Work, taking care of the kids, keeping up with household chores -- life can be pretty stressful.

Question: Have you ever wondered if it's more stressful to live in specific areas?

As it turns out, it very well can be.


Zippia did a study, looking at the average number of hours worked each week, incomes, house prices, unemployment rates, and the average length of residents' daily commutes.

In doing this, they found the most stressed-out city in each state.

Most Stressed Out City In The U.S.

The source not only found the most stressed out cities in each state; it also found the most stressed-out cities overall in the country.

Here are the top 5:

1. Mead Valley, California

2. Asbury Park, New Jersey

3. Lantana, Florida

4. San Luis, Arizona

5. Nacogdoches, Texas



Most Stressed Out City In North Dakota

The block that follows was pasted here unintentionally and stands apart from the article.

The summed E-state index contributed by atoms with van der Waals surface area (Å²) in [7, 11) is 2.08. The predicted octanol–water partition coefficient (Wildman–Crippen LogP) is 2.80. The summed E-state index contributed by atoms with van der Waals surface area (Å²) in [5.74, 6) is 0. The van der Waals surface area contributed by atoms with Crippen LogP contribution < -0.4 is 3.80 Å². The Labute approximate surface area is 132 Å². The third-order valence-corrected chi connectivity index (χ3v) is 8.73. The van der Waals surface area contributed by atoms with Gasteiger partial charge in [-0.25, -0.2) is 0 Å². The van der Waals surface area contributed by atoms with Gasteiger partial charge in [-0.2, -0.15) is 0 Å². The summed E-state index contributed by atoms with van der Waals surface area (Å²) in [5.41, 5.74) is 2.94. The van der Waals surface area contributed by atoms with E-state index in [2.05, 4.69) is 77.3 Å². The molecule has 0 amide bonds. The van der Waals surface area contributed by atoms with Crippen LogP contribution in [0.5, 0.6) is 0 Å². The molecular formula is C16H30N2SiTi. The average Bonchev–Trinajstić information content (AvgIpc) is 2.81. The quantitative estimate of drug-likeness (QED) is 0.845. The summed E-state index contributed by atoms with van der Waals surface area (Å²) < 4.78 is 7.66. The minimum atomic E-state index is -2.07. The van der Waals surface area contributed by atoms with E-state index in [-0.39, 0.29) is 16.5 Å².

You might guess Fargo to be the most stressed out city, just because it's the biggest, but you would be wrong.

The most stressed out city in North Dakota is *Drumroll please* ... Williston.

Williston's hours worked to income to home-price ratio is 50-15-17.14%.

So the average person drives 15 hours a week to work, and works 50 hours. Yikes!

DO you live in Williston? Do you think this is accurate? Send us a message through the app and let us know!

Ways To Destress

It would be awful of me to talk about being stressed and just say, "Good luck to ya" without offering any solutions.

Ways to destress:

1. Exercise more - easier said than done, I know.

2. Meditate -- If you can sit still long enough. I can't.

3. Try yoga - Fun stretchy time! -- I actually do this and love it!

4. Sleep more -- Again, easier said than done.

5. Laugh more - Laugh with people, at people, whatever you have to do. Find a way to smile!


6 Things North Dakotans Do While Driving

Here are some things we do that annoy people.

Gallery Credit: Andi Ahne


LOOK: The 25 least expensive states to live in

Here are the top 25 states with the lowest cost of living in 2022, using data Stacker culled from the Council for Community and Economic Research.

Gallery Credit: Aubrey Jane McClaine




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